Here is how it happens.
I grow up in a place and among a people where bread is somewhat important. Every neighborhood has exactly one bakery, where loaves and rolls and raw pizza dough (Fridays only) are sold. The bread you are born into is the bread you eat. Ours is light-colored, more tan than golden, thin crusted, airy inside. The old women know when to go to bring home bread that is still warm. You see them lined up, waiting. All other times the place is nearly empty. If I were born six blocks south, or four blocks east, my bread would be different. Maybe brown and hard outside, or dense and chewy inside.
I move away from that neighborhood, that city, that bread. Now my bread is dark outside, a little yeasty inside. There is no old woman to get it for me while it is warm. Still, it’s bread.
For a while we move to Rome. We live down the block from a bakery that sells to restaurants and bars. Dodging handtrucks and delivery men, I buy pizza bianca and pizza rossa and panini and loaves with olives inside from a floury woman behind a makeshift counter. I go before the sun comes up, when everything they sell is still warm. It all feels foreign yet completely familiar—the bread of breads.
Then we return home. Always there is bread. Now it arrives on a truck, but not from a factory—from a bakery somewhere I’ve never seen. It is misshapen as bread wants to be, and in a paper bag, not in plastic the color of toys.
One day, the store that sells the bread announces it’s closing. I will have no bread except what I can find in supermarkets.
“No other Italian bakeries around here?” I ask the man in the store.
“There’s a Colombian bakery,” he says.
“There’s an Ecuadoran bakery,” he says.
“There’s a Portuguese bakery,” he says.
“Where?” I ask.
Portuguese, I figure, is southern European, which is close enough. This is nothing against Colombia or Ecuador. I understand my world is changing. I’m just not ready to go that far. Not for bread.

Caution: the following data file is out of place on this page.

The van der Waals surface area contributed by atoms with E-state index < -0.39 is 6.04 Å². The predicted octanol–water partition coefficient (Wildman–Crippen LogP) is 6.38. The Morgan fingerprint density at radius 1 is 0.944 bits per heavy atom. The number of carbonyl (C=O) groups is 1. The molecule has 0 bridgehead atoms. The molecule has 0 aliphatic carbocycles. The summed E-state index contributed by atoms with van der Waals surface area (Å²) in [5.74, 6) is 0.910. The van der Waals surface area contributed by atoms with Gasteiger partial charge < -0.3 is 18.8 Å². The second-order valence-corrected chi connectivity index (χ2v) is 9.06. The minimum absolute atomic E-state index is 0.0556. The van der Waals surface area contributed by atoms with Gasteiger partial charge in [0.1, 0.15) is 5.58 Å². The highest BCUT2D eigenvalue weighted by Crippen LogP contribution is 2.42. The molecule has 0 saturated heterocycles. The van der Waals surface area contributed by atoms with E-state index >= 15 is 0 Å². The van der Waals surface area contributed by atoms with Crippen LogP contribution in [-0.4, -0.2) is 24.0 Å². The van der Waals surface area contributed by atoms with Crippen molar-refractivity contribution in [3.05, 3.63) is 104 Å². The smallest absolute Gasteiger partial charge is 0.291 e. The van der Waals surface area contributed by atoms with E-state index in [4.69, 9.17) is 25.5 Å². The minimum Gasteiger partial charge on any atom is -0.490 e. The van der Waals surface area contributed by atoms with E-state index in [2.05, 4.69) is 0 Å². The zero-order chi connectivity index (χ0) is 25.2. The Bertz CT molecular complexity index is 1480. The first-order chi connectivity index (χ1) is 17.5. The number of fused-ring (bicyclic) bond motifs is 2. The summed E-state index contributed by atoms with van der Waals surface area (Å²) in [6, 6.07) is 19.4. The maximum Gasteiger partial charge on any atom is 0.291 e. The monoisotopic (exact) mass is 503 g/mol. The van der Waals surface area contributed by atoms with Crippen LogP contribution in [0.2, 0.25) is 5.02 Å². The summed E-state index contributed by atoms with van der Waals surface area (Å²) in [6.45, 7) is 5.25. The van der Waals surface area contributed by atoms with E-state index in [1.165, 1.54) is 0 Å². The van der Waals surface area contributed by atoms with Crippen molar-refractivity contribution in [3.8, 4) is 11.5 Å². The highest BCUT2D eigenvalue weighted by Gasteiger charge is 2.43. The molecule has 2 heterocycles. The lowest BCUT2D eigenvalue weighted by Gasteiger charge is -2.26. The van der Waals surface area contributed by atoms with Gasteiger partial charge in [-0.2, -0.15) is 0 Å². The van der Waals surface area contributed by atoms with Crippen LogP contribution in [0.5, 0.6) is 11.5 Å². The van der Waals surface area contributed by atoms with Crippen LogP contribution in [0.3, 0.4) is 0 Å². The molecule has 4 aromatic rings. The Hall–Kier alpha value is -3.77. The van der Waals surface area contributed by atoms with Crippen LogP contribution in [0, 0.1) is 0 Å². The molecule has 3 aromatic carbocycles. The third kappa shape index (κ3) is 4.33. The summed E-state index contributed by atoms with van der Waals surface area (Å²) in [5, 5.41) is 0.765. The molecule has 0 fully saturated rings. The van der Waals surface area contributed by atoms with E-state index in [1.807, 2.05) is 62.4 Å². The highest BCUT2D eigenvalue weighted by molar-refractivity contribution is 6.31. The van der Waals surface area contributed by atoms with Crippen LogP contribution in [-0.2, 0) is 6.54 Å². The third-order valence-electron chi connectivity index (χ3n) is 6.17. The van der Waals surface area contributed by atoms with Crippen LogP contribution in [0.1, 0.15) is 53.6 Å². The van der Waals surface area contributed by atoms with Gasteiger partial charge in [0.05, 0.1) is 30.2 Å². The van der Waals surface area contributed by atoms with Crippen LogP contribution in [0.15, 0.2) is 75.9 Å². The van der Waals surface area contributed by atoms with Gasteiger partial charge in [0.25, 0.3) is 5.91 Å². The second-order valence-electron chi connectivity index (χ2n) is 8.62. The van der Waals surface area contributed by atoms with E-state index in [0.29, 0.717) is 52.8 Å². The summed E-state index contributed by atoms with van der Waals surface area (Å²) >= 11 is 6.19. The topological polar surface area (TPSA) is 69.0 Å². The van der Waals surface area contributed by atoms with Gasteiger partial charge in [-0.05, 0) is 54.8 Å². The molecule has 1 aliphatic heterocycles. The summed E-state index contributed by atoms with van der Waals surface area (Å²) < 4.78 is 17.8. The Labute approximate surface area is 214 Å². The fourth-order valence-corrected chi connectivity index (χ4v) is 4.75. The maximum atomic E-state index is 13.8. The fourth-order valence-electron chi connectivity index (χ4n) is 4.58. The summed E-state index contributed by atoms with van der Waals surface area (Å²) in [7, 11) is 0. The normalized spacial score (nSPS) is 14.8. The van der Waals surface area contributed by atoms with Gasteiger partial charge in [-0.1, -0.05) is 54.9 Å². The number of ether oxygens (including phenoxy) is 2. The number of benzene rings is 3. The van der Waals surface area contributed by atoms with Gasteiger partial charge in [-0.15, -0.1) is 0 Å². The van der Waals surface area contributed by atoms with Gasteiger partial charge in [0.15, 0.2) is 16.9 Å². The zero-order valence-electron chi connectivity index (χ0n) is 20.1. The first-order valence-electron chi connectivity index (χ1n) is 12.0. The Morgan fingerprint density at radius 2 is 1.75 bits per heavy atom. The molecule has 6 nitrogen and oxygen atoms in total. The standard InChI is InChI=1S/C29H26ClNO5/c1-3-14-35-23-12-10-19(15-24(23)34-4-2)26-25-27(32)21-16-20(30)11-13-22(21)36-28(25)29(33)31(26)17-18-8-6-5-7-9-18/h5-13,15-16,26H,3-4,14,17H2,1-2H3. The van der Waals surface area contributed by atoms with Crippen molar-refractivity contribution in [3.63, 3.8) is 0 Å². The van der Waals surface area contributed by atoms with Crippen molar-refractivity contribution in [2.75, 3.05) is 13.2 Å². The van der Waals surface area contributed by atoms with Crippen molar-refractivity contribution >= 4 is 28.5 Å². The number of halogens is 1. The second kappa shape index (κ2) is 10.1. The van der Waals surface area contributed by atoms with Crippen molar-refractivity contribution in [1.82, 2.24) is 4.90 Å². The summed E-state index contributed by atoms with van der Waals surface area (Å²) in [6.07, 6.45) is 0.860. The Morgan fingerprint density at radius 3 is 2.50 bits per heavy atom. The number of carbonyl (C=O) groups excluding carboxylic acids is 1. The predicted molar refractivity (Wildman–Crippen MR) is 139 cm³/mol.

The Portuguese baker is named Tony. He’s short and wears a white T-shirt and a gold cross on a chain. It’s a family business. All good signs.
They make loaves that are golden in color, thin crusted, airy and white inside. They also make bread with a dark, thick crust, so dense and chewy you almost need a hand saw to cut it. It is one of the greatest breads I’ve ever eaten. They also make something they call Portuguese cornbread but doesn’t taste of corn, is dark gray and cracked on the crust, like volcanic rock, and so solid inside that the center looks uncooked. I don’t see how you can eat it except toasted, but it too is a miracle of flour, water, yeast and salt. If you know when to go, you can get bread still warm inside.
I go even when we don’t need bread and buy more than we can eat. I don’t know why. The thought comes that when we find a foreign food and eat it, it becomes less strange, but we are changed, too. It’s a kind of magic, a geo-gastronomical alchemy: As the bread I eat becomes my flesh, now I am less what I was before and more Portuguese. Maybe I’m not ready to become Colombian or Ecuadoran yet. But someday that could change, too.
The fact that all this happened right before Holy Week is mere coincidence. But it makes you think, isn’t this how transubstantiation works, too? Christ said that the bread he and his friends ate at dinner becomes his body. He could have ordered steak and had body and blood all in one dish. But he didn’t. Maybe they weren’t steak eaters. But maybe he had other reasons for telling them this: Eat bread.
Bill Tonelli is editor of “The Italian American Reader,” an anthology published by Wm Morrow in 2003, and contributing editor to Conde Nast Portfolio.